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Given the following models with their respective p-value for their coefficient, $R^2$ and $F$-statistics, I was asked to determine which model will give the best prediction based on the information given below.

From what I understand, p-value for each coefficient refers to whether to reject the null hypothesis that the coefficient is zero. Since $x_2$ has p-value very small, it is statistically significant, meaning that $x_2$ should be use in a predictive model.

On the other hand, I notice that all $F$-statistics have very small p-value. But I am not sure what does it implies.

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    $\begingroup$ It heavily depends on how these models were found. Can you tell us more about that? Or is it a textbook exercise? $\endgroup$ – Michael M Sep 9 at 17:17
  • $\begingroup$ It is an assignment given by my instructor. As I am new to Econometrics, I am not sure how to compare different models solely using statistics given above. $\endgroup$ – Idonknow Sep 9 at 23:40
  • $\begingroup$ This table is not very clear about the meaning (often tables are presented without much information in a legend and that is the case for output from standard statistics packages for which the interpretation is considered well known, but it should not be considered good practice, and also those tables are source of many misunderstandings and wrong interpretations of results). $\endgroup$ – Sextus Empiricus Sep 10 at 2:08
  • $\begingroup$ But anyway, if I had to guess then I would say that the F-statistic is probably relating to an ANOVA model comparison (with a null model, when there is only a constant). Although in that case the F-value would be related to $R^2/(1-R^2)$ (and a factor relating to the degrees of freedom which differes for the models) but I can not discover this pattern. For instance it is strange that the F-statistic for model 2 is a lot higher than for model 1 while the $R^2$ is not much different (and the number of estimated coefficients, relating to degrees of freedom, is the same). $\endgroup$ – Sextus Empiricus Sep 10 at 2:12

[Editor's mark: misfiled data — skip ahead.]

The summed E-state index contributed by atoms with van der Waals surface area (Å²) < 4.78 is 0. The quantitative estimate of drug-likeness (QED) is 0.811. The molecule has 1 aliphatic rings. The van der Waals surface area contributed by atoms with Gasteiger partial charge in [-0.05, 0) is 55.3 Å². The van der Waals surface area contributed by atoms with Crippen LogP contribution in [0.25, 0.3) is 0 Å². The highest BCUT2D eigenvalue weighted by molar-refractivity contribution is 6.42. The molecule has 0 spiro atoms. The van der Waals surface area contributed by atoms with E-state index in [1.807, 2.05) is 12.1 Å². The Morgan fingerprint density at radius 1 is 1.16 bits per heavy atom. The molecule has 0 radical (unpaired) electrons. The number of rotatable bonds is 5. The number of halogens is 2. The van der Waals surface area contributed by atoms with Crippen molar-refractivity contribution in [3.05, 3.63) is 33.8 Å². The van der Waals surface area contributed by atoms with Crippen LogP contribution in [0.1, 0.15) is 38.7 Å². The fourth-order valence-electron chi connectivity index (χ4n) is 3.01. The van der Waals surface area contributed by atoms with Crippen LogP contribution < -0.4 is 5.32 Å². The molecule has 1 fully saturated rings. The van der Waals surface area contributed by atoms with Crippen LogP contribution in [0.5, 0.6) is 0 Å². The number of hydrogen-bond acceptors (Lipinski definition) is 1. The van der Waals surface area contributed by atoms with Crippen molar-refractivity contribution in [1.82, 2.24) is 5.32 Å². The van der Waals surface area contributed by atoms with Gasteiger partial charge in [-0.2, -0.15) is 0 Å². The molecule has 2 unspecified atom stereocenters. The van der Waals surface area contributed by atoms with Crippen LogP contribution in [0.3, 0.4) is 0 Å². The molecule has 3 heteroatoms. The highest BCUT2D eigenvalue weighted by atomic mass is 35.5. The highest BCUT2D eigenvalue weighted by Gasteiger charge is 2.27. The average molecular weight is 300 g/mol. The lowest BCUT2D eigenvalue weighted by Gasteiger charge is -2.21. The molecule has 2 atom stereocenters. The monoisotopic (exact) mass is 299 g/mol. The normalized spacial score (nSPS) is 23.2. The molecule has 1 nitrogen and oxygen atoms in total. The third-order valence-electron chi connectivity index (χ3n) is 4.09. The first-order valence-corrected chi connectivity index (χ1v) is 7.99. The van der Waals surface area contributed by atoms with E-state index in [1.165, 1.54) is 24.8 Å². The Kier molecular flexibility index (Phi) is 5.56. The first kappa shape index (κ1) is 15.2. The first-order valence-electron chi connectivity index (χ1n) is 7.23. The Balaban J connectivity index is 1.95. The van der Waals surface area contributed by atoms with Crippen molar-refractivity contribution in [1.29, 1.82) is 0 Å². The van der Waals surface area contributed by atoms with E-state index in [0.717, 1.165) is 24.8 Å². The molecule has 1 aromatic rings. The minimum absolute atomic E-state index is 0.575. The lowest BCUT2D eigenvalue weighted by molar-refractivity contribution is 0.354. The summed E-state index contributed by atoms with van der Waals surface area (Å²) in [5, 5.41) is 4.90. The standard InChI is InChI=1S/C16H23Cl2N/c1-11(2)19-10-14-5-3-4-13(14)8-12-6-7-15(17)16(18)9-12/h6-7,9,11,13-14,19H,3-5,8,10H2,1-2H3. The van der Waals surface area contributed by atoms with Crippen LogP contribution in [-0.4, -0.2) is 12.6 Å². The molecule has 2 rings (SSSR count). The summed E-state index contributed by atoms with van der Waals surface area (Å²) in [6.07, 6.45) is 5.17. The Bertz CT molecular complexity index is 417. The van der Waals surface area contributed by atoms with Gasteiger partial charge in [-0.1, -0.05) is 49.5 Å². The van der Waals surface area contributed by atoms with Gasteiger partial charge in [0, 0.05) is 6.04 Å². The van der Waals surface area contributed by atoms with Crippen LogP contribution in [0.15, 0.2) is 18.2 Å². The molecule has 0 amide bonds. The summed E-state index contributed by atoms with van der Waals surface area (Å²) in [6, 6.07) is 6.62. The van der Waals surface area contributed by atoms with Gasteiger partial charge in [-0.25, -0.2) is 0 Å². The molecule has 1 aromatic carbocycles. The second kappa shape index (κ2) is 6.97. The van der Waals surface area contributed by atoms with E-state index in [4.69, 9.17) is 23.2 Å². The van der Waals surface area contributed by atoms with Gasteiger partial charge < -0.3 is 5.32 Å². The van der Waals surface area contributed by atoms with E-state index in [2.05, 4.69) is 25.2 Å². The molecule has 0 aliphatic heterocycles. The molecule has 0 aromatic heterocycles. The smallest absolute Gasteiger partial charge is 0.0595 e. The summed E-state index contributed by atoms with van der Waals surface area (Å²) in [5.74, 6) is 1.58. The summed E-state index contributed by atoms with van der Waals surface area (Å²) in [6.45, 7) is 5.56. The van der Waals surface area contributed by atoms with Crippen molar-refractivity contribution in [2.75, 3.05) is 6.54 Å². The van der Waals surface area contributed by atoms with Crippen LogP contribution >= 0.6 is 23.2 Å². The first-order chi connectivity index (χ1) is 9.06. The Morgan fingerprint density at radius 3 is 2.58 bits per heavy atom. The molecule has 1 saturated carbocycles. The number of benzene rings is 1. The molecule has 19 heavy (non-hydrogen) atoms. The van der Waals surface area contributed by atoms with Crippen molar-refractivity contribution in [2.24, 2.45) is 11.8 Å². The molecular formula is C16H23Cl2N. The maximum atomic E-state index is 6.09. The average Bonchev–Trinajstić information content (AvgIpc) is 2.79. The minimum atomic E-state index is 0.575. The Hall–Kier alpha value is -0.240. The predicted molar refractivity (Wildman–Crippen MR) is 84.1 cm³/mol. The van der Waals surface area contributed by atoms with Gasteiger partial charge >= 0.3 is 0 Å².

• $\begingroup$ The p-values on all of the coefficients (also on the constant term) indicate that these probably relate to a t-test. (you can also get p-values for coefficients when you perform a F-test with anova or chi-squared test with likelihood ratio, but then this does not work for the constant term) $\endgroup$ – Sextus Empiricus Sep 10 at 2:26
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In-sample information like what you are presenting has only a very weak relationship with out-of-sample predictive performance.

For instance, a larger model, like your Model 6, will always have a larger $R^2$, i.e., proportion of variance explained, than a smaller model. But that may well be due only to overfitting. And come with worse predictive performance than the smaller model.

Better: hold the last couple of observations out from the model fitting step. Then predict into this holdout sample. Check which model performs best on the holdout sample, using your preferred accuracy measure. Choose the best performer. (Bonus: assess whether the difference in accuracy is statistically or economically significant.)

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  • $\begingroup$ Upvoted for the clarity and usefulness of the answer. $\endgroup$ – James Phillips Sep 9 at 18:34
  • $\begingroup$ How about their F-statistics? Does it tell us anything? $\endgroup$ – Idonknow Sep 9 at 23:38
  • $\begingroup$ But don't the low p-values indicate that the model is a significant improvement and not just fitting random stuff? If the model variables would not make sense and are just random then you would not be able to increase the explained variance $R^2$ by that much (at least not more than 1 in 10 000 times). So model 5 seems very good, even without cross-validation. $\endgroup$ – Sextus Empiricus Sep 10 at 2:22
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    $\begingroup$ @MartijnWeterings: we don't know. These could come from models guided by theory, with a clear rationale for each predictor, in which case I would trust Model 5 most (but still stand by my answer). Or the models could come from someone throwing data at the problem at random and cherry-picking the best-looking $F$ statistics through spurious correlations. In which case I would not trust either one of the models. We don't know. $\endgroup$ – S. Kolassa - Reinstate Monica Sep 10 at 6:48
  • $\begingroup$ Yes that is right, but then the p-values should be corrected. Sure more information is needed. My main point was that p-values could be used to select a model. $\endgroup$ – Sextus Empiricus Sep 10 at 7:30

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